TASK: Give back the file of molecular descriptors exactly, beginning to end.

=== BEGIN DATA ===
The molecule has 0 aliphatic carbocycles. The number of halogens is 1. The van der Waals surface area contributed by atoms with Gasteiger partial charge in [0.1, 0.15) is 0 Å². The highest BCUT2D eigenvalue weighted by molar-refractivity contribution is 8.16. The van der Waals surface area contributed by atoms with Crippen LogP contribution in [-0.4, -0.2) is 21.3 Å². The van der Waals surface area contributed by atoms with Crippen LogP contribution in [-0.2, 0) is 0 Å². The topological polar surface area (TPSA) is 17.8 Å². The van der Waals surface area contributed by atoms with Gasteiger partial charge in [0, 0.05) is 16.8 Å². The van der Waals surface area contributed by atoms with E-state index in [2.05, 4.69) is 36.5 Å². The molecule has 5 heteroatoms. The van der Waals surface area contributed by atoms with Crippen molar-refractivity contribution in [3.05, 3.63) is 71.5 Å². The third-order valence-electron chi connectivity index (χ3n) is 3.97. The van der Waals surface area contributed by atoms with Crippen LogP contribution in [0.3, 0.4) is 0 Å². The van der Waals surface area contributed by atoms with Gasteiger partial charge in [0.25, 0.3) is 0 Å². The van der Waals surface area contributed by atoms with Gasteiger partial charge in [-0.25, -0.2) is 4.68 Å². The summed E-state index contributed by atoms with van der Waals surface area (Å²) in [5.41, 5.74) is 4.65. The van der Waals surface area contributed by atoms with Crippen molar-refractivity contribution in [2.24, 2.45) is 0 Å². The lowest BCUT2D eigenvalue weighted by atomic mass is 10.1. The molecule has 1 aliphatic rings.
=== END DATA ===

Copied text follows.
The molecule has 0 aliphatic carbocycles. The number of halogens is 1. The van der Waals surface area contributed by atoms with Gasteiger partial charge in [0.1, 0.15) is 0 Å². The highest BCUT2D eigenvalue weighted by molar-refractivity contribution is 8.16. The van der Waals surface area contributed by atoms with Crippen LogP contribution in [-0.4, -0.2) is 21.3 Å². The van der Waals surface area contributed by atoms with Crippen LogP contribution in [-0.2, 0) is 0 Å². The topological polar surface area (TPSA) is 17.8 Å². The van der Waals surface area contributed by atoms with Gasteiger partial charge in [0, 0.05) is 16.8 Å². The van der Waals surface area contributed by atoms with E-state index in [2.05, 4.69) is 36.5 Å². The molecule has 5 heteroatoms. The van der Waals surface area contributed by atoms with Crippen molar-refractivity contribution in [3.05, 3.63) is 71.5 Å². The third-order valence-electron chi connectivity index (χ3n) is 3.97. The van der Waals surface area contributed by atoms with Crippen LogP contribution in [0.3, 0.4) is 0 Å². The van der Waals surface area contributed by atoms with Gasteiger partial charge in [0.25, 0.3) is 0 Å². The van der Waals surface area contributed by atoms with Gasteiger partial charge in [-0.25, -0.2) is 4.68 Å². The summed E-state index contributed by atoms with van der Waals surface area (Å²) in [5.41, 5.74) is 4.65. The van der Waals surface area contributed by atoms with Crippen molar-refractivity contribution in [2.24, 2.45) is 0 Å². The lowest BCUT2D eigenvalue weighted by atomic mass is 10.1. The molecule has 1 aliphatic rings.